What Is a Nazarene? deserves a close examination by pastors in the 21st century who are navigating the pluralistic religious environment in which we function. This is a must-read. It was a must-read in 1998 when it was first published, but the need for it has grown exponentially since then.
Frequently, Nazarene pastors and laity are confronted with the question that, in one form or another, centers on our theological identity. This book helps to answer that question in terms of similarities and differences from other traditions or philosophies, both inside and outside the current of the Christian Church.
The introduction alone is worth the price of the book. Wes Tracy articulately, even poetically, captures the frailties and strengths of the Church of the Nazarene that are rooted in our theological ancestors, our history of ministry to the marginalized, and our intensely relevant message of the radical optimism of grace. The eight characteristics that unified the scattered and varied Holiness Movement of the late 1800s and early 1900s (chap. 1) are enlightening when it comes to our past and yet could serve as a “blueprint” to direct our path into the future.
These kinds of insights run throughout the book and should come as no surprise to those who are familiar with the authors. For decades, Tracy and Ingersol have lived, studied, and reflected upon our tradition and theology as a part of the Christian Church, and even more broadly, as a part of the religious community that surrounds us. The connections that they identify with our shared-Methodist heritage, if utilized properly, would open doors for conversation with co-workers, neighbors, and friends. With the enormous number of Catholics in the United States and Canada, the chapter that compares and contrasts Nazarenes with Catholicism is an invaluable resource. The question and answer format is particularly helpful, and they have accurately anticipated, in my view, the frequently asked questions.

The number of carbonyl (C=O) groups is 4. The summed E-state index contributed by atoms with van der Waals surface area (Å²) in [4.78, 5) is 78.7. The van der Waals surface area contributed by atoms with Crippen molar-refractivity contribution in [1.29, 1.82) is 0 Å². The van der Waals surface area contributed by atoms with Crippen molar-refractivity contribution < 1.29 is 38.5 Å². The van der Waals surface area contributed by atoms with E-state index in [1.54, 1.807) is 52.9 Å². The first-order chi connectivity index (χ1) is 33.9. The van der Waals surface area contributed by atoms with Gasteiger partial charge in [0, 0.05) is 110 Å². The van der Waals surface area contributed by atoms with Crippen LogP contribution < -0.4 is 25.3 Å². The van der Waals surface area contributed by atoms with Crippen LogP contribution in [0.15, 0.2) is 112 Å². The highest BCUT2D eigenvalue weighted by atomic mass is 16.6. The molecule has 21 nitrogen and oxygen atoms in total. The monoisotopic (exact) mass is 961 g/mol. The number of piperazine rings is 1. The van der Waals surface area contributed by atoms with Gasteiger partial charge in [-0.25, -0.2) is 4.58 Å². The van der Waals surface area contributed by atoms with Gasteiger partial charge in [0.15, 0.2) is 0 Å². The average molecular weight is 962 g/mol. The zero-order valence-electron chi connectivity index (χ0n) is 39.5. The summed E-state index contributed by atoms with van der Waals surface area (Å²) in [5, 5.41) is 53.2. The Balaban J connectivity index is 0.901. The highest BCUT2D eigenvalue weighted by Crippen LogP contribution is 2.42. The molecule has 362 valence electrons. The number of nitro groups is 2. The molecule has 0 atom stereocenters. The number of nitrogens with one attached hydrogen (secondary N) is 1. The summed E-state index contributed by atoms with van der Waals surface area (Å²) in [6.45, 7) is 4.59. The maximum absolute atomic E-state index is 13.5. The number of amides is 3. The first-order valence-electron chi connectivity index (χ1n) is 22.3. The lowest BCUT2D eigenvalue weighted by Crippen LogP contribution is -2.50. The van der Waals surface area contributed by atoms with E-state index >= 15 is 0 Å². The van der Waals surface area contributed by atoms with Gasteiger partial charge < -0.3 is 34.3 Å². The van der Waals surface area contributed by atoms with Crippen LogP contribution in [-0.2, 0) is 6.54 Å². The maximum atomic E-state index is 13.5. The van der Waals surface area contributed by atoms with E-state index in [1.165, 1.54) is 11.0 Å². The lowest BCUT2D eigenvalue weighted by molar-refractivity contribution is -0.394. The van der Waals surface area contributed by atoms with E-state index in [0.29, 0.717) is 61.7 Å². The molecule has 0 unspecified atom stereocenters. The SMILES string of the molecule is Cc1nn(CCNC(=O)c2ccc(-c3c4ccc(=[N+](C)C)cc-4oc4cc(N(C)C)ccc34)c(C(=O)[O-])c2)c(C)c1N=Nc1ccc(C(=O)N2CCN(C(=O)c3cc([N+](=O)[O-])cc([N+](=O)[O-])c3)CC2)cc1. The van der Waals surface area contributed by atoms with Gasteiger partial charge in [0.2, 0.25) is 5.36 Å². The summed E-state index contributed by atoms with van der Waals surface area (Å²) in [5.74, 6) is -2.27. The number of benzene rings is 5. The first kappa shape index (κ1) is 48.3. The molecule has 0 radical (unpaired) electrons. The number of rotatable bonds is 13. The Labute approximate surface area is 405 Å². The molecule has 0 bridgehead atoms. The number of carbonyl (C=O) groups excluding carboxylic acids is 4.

Reading What Is a Nazarene? in this newly revised and updated edition has reminded me of the incredible theological and social treasure that the Church of the Nazarene plays a part in stewarding. It is worth a closer examination that is not based on superficial appearances but on the core beliefs, ways, and practices that truly define Nazarenes.
As an addendum, pay no attention to the actual cover of the book. It looks like an empty piece of paper or a “blank slate” as if “Nazarene” is yet to be defined or is open to any interpretation. Quite literally, do not judge this book by its cover because what is inside is much better!
BRAD ESTEP is senior pastor of Kansas City (MO) First Church of the Nazarene.